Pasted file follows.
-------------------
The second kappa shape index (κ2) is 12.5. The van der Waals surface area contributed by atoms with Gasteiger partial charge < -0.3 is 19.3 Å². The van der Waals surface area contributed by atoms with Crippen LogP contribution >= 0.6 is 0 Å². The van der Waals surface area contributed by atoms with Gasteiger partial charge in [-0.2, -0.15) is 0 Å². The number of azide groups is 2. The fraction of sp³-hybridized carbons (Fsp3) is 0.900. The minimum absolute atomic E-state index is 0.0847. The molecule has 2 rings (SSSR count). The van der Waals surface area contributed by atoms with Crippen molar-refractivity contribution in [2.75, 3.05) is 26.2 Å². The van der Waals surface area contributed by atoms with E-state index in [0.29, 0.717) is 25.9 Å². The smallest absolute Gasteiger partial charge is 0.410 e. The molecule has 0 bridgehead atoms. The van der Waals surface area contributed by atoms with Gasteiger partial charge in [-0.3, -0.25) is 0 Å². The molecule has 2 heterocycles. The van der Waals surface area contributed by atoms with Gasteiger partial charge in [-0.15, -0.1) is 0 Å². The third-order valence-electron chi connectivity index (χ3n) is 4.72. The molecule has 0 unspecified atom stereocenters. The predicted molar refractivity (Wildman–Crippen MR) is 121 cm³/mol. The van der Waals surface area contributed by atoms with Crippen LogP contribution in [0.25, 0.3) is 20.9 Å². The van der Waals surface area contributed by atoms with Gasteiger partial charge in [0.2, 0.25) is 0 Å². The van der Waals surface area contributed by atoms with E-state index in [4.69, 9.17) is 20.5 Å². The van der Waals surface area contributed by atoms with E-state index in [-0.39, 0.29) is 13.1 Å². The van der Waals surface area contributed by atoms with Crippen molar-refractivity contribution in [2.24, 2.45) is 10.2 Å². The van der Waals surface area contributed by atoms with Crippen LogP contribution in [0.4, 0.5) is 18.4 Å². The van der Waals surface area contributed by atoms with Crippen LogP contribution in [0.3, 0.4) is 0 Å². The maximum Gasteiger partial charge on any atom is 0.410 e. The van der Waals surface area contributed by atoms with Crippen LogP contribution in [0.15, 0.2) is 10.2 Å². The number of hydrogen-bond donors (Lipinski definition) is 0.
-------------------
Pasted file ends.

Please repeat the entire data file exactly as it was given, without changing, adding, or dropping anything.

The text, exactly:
The second kappa shape index (κ2) is 12.5. The van der Waals surface area contributed by atoms with Gasteiger partial charge < -0.3 is 19.3 Å². The van der Waals surface area contributed by atoms with Crippen LogP contribution >= 0.6 is 0 Å². The van der Waals surface area contributed by atoms with Gasteiger partial charge in [-0.2, -0.15) is 0 Å². The number of azide groups is 2. The fraction of sp³-hybridized carbons (Fsp3) is 0.900. The minimum absolute atomic E-state index is 0.0847. The molecule has 2 rings (SSSR count). The van der Waals surface area contributed by atoms with Crippen molar-refractivity contribution in [2.75, 3.05) is 26.2 Å². The van der Waals surface area contributed by atoms with E-state index in [0.29, 0.717) is 25.9 Å². The smallest absolute Gasteiger partial charge is 0.410 e. The molecule has 0 bridgehead atoms. The van der Waals surface area contributed by atoms with Gasteiger partial charge in [-0.3, -0.25) is 0 Å². The molecule has 2 heterocycles. The van der Waals surface area contributed by atoms with Gasteiger partial charge in [-0.15, -0.1) is 0 Å². The third-order valence-electron chi connectivity index (χ3n) is 4.72. The molecule has 0 unspecified atom stereocenters. The predicted molar refractivity (Wildman–Crippen MR) is 121 cm³/mol. The van der Waals surface area contributed by atoms with Crippen LogP contribution in [0.25, 0.3) is 20.9 Å². The van der Waals surface area contributed by atoms with Gasteiger partial charge in [0.2, 0.25) is 0 Å². The van der Waals surface area contributed by atoms with E-state index in [4.69, 9.17) is 20.5 Å². The van der Waals surface area contributed by atoms with E-state index in [-0.39, 0.29) is 13.1 Å². The van der Waals surface area contributed by atoms with Crippen molar-refractivity contribution in [2.24, 2.45) is 10.2 Å². The van der Waals surface area contributed by atoms with Crippen LogP contribution in [0.4, 0.5) is 18.4 Å². The van der Waals surface area contributed by atoms with Crippen LogP contribution in [0.3, 0.4) is 0 Å². The maximum Gasteiger partial charge on any atom is 0.410 e. The van der Waals surface area contributed by atoms with Crippen LogP contribution in [0.15, 0.2) is 10.2 Å². The number of hydrogen-bond donors (Lipinski definition) is 0.